Rapid Evolutionary Divergence Of Gossypium Barbadense And G. Hirsutum Mitochondrial Genomes, Mingyong Tang, Zhiwen Chen, Corrinne E. Grover, Yumei Wang, Shuangshuang Li, Guozheng Liu, Zhiqing Ma, Jonathan F. Wendel, Jinping Hua Jan 2015

Rapid Evolutionary Divergence Of Gossypium Barbadense And G. Hirsutum Mitochondrial Genomes, Mingyong Tang, Zhiwen Chen, Corrinne E. Grover, Yumei Wang, Shuangshuang Li, Guozheng Liu, Zhiqing Ma, Jonathan F. Wendel, Jinping Hua

Ecology, Evolution and Organismal Biology Publications

Background

The mitochondrial genome from upland cotton, G. hirsutum, was previously sequenced. To elucidate the evolution of mitochondrial genomic diversity within a single genus, we sequenced the mitochondrial genome from Sea Island cotton (Gossypium barbadense L.).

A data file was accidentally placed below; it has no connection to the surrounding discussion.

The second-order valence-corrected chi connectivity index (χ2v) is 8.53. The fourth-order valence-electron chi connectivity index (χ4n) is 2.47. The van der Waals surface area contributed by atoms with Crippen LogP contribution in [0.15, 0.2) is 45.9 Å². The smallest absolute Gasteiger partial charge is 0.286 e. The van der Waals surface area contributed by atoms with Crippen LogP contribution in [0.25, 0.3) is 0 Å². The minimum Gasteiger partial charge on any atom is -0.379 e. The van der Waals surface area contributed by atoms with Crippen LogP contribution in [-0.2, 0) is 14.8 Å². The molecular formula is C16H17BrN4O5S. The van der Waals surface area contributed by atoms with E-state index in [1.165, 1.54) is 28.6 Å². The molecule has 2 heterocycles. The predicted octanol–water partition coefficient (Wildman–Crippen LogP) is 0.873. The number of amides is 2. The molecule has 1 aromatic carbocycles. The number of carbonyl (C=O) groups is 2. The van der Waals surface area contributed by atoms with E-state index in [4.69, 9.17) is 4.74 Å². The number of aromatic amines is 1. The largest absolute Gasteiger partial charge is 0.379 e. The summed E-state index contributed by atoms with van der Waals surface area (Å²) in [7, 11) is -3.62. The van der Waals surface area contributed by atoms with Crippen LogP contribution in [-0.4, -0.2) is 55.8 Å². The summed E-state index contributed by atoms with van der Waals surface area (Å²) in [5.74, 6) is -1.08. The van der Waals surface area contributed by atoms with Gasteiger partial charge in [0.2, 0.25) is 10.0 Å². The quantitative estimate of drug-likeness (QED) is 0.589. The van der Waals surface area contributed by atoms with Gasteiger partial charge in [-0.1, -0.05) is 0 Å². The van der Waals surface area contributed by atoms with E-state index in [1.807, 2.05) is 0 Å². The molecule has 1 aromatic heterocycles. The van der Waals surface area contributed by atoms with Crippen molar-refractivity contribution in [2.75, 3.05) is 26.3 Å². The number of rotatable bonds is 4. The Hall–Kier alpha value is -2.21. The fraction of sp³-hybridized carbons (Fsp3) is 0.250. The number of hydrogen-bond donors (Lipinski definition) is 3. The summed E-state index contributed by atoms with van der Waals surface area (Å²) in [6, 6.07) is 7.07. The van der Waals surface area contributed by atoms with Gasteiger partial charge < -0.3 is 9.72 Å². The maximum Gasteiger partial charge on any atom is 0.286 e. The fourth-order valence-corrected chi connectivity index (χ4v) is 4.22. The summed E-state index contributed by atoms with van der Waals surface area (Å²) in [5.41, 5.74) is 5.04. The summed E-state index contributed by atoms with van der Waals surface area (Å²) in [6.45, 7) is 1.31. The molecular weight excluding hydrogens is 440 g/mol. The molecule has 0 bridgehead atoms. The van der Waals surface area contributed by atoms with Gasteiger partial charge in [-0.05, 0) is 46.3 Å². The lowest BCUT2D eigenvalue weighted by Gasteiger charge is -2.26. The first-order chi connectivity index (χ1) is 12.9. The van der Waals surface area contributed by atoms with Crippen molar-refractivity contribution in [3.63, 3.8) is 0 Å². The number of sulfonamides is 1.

Methods

Mitochondrial DNA from week-old etiolated seedlings was extracted from isolated organelles using discontinuous sucrose density gradient method. Mitochondrial genome was sequenced with Solexa using paired-end, 90 bp read. The clean reads were assembled into contigs using ABySS and finished via additional fosmid and BAC sequencing. Finally, the genome was annotated and analyzed using different softwares.

Results

The G. barbadense (Sea Island cotton) mitochondrial ...